After finishing up his ISIS=peaceful protesters CPAC speech, a little kid asked Walker about climate change.

Fret not, little guy: Walker - - like a robot - - fires off his talking points, including suggesting the little fella clean up his camp site the way Walker says he always did.

Bad luck, evil DNR subculture wrecked WI mine plan

We'ee beginning to get a fuller picture of the internal problems that led GTac to suspend more planning for a massive open-pit iron mire in a pristine watershed across Iron and Ashland Counties.

Start with some plain old bad luck: GTac said it had discovered a lot of wetlands in the forested, rain and snow absorbing Bad River watershed that is cross-crossed by trout streams, dotted with lakes and traversed by a river on its way to wild rice estuaries at the edge of the deepest of the five Great Lakes, Lake Superior.

You can see how it could miss the wetlands there.

And there was another roadblock that was also not the company's fault. After all, it had dotted all its "I's" and crossed off them "T's" when it lobbied through bill it helped write and even routed $700,000 to benefit Scott Walker's 2012 campaign.

Then more bad luck: like a cruise line executive finding positive samples after a full-ship Norovirus cleansing, mining boss Bill Williams said he discovered some lingering environmentalism among DNR employees apparently not fully excised by Scott Walker and the "chamber of commerce" tools he'd installed atop the agency:
"But there is probably still a subculture at the DNR, for lack of a better word, that is green," Williams said.
How many surprises should GTac have been asked to manage?

Clearly, Walker and the DNR have some work to do to get that toxic green thinking out of an agency were it has no business thriving, even in a subculture.

DNR Secretary Cathy Stepp had already revealed the subculture in her historic expose of the DNR that helped get her appointed to the position by Walker in 2010:
...people who go to work for the DNR's land, waste, and water bureaus tend to be anti-development, anti-transportation, and pro-garter snakes, karner blue butterflies, etc...This is in their nature; their make-up and DNA. So, since they're unelected bureaucrats who have only their cubicle walls to bounce ideas off of, they tend to come up with some pretty outrageous stuff that those of us in the real world have to contend with.
Walker's proposed budgetary elimination of 66 DNR science positions, along with other program cuts and structural changes - - along with several years of science-crushing policy-making - -  will go a long way towards finally ridding the DNR of what Williams and Stepp say ails it.

No business should ever again encounter "green" secret agents at a natural resource protection agency.

For the record, some GTac mine backers did OK

As we enjoy the apparent withdrawal of GTac from the Penokees to which they came to destroy, let's not forget that a couple of the major enablers of the massive mine plan or the sweetheart one-company bill shoved through the Legislature at the company's behest have come out the fiasco ahead of where they were at the beginning:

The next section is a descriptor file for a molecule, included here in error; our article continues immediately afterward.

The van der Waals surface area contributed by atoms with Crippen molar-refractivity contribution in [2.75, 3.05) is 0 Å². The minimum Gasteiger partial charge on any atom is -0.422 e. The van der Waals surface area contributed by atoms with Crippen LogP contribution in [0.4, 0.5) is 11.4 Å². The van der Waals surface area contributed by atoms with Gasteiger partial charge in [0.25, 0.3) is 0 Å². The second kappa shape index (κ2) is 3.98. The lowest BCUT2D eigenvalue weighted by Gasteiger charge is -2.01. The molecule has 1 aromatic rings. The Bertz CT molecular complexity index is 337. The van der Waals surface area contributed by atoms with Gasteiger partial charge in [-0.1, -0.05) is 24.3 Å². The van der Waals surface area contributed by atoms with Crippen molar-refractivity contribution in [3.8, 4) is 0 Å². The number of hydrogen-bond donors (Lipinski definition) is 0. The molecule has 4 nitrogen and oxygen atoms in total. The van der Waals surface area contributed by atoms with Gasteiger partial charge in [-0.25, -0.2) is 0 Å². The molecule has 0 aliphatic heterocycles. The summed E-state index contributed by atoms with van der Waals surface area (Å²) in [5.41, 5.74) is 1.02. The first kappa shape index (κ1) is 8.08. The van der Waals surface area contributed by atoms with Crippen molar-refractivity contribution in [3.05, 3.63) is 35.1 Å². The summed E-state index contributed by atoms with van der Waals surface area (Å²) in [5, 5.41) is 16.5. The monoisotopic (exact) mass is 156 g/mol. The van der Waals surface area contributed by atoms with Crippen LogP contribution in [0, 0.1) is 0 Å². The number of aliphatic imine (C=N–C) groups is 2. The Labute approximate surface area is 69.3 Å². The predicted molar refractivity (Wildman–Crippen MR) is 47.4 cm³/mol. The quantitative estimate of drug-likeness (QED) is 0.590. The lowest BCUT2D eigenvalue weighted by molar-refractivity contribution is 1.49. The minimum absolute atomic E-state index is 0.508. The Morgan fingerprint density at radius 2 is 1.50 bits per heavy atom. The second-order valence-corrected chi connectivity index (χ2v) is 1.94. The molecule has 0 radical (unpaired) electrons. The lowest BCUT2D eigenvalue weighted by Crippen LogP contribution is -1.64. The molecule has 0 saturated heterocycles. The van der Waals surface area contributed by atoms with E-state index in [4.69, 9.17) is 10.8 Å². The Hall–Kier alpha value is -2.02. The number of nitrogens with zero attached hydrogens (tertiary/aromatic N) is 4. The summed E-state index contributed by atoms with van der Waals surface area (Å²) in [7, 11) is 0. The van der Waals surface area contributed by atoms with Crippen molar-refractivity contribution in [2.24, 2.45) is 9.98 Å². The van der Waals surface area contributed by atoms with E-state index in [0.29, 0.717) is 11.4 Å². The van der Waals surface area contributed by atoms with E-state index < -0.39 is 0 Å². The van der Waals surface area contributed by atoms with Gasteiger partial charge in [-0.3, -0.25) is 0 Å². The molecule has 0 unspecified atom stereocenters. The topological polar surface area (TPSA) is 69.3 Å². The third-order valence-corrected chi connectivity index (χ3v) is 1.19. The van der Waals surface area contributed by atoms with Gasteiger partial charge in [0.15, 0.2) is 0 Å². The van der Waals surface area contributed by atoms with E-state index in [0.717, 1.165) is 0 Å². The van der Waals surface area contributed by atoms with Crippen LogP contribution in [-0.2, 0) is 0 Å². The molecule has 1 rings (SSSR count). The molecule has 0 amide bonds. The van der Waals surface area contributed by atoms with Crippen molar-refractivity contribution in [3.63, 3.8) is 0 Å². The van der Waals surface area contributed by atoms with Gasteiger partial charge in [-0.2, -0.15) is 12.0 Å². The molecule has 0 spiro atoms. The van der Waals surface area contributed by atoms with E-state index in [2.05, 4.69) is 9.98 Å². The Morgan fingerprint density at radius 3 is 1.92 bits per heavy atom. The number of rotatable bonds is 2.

*  Former state Rep. Jeff Stone, (R-Greendale). He's the suburban Milwaukee legislator who made said Ojibwa tribal representatives did not have a seat at the table - - his words, watch the video - - when the putrid bill was up for Legislative consideration by Stone and his fellow committee members.

Where's Stone today? Walker gave him a $94,000-a-year senior administrator's job at the Public Service Commission last year that was initially ticketed for another GOP legislator, Scott Suder,  who'd gotten caught up in a DNR/grant scandal.

And the Wisconsin Paper Council picked Suder up. All's well that ends well.

*  Former GTac lobbyist Bob Seitz. Walker just appointed Seitz also to a senior position at the PSC, which is apparently what backers of failed mining projects also call Heaven.

Moroney, ex-DNR #2, now Senior Adviser to Walker

The Governor's office quietly moved Deputy DNR Secretary Matt Moroney - - via a Friday evening news release - - to a new position of senior adviser in the Governor's office.

Pretty much as I'd suggested in earlier posts.
...he is headed either to Walker's campaign, or to the Governor's office as Chief of Staff or filling a new, administrative/policy/campaign committee liaison position.
Walker is positioning a strong conservative policy adviser and experienced administrator at his side while multi-tasking as Governor and presidential candidate.

Moroney will be the functioning 'Deputy' Governor in a way that Rebecca Kleefisch cannot, much as was DOA Secretary Jim Klauser to Governor Tommy Thompson.

Matt Moroney
Matt Moroney
Use the blog index at the upper left corner for posts about Moroney over the years on the just-killed iron mining plan's sweetheart bill, plus work on wetlands, weakened DNR enforcement and a failed effort to stymie on developers' behalf the Great Lakes Compact, among others.

Friday, February 27, 2015

Walker press aide said protesters were peacefully exercising rights

They don't sound much like ISIS fighters, right Cullen Werwie?, as the Walker media aide described the protesters and Walker's view of them to CBS News during the protests in these words: